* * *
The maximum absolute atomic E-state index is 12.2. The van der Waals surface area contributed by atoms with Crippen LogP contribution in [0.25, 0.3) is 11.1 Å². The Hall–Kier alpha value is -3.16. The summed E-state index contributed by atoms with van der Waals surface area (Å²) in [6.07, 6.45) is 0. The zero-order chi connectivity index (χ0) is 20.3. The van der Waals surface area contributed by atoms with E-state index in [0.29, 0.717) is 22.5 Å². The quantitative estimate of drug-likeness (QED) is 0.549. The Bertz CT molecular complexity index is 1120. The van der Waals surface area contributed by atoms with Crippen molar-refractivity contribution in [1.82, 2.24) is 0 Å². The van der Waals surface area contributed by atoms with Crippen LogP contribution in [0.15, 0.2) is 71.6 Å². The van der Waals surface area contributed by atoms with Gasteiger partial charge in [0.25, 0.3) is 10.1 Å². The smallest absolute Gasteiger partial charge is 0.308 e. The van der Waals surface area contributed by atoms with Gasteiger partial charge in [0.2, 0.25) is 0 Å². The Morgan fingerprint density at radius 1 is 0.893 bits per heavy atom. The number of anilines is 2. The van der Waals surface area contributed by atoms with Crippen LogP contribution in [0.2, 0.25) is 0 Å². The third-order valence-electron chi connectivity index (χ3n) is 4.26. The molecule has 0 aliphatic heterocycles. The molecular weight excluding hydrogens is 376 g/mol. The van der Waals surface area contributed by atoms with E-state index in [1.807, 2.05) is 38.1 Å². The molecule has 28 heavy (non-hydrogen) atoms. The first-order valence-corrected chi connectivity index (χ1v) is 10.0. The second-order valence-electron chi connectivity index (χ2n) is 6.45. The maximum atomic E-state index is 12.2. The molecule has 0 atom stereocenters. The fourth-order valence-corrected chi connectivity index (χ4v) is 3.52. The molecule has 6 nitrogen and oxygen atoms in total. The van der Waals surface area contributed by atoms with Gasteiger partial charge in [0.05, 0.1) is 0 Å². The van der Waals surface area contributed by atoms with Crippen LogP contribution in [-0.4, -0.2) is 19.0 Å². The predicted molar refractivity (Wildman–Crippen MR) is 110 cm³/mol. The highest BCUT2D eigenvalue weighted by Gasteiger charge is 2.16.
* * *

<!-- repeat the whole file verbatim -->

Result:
The maximum absolute atomic E-state index is 12.2. The van der Waals surface area contributed by atoms with Crippen LogP contribution in [0.25, 0.3) is 11.1 Å². The Hall–Kier alpha value is -3.16. The summed E-state index contributed by atoms with van der Waals surface area (Å²) in [6.07, 6.45) is 0. The zero-order chi connectivity index (χ0) is 20.3. The van der Waals surface area contributed by atoms with E-state index in [0.29, 0.717) is 22.5 Å². The quantitative estimate of drug-likeness (QED) is 0.549. The Bertz CT molecular complexity index is 1120. The van der Waals surface area contributed by atoms with Crippen molar-refractivity contribution in [1.82, 2.24) is 0 Å². The van der Waals surface area contributed by atoms with Crippen LogP contribution in [0.15, 0.2) is 71.6 Å². The van der Waals surface area contributed by atoms with Gasteiger partial charge in [0.25, 0.3) is 10.1 Å². The smallest absolute Gasteiger partial charge is 0.308 e. The van der Waals surface area contributed by atoms with Gasteiger partial charge in [0.2, 0.25) is 0 Å². The Morgan fingerprint density at radius 1 is 0.893 bits per heavy atom. The number of anilines is 2. The van der Waals surface area contributed by atoms with Crippen LogP contribution in [0.2, 0.25) is 0 Å². The third-order valence-electron chi connectivity index (χ3n) is 4.26. The molecule has 0 aliphatic heterocycles. The molecular weight excluding hydrogens is 376 g/mol. The van der Waals surface area contributed by atoms with E-state index in [1.807, 2.05) is 38.1 Å². The molecule has 28 heavy (non-hydrogen) atoms. The first-order valence-corrected chi connectivity index (χ1v) is 10.0. The second-order valence-electron chi connectivity index (χ2n) is 6.45. The maximum atomic E-state index is 12.2. The molecule has 0 atom stereocenters. The fourth-order valence-corrected chi connectivity index (χ4v) is 3.52. The molecule has 6 nitrogen and oxygen atoms in total. The van der Waals surface area contributed by atoms with Gasteiger partial charge in [0.05, 0.1) is 0 Å². The van der Waals surface area contributed by atoms with Crippen LogP contribution in [-0.4, -0.2) is 19.0 Å². The predicted molar refractivity (Wildman–Crippen MR) is 110 cm³/mol. The highest BCUT2D eigenvalue weighted by Gasteiger charge is 2.16.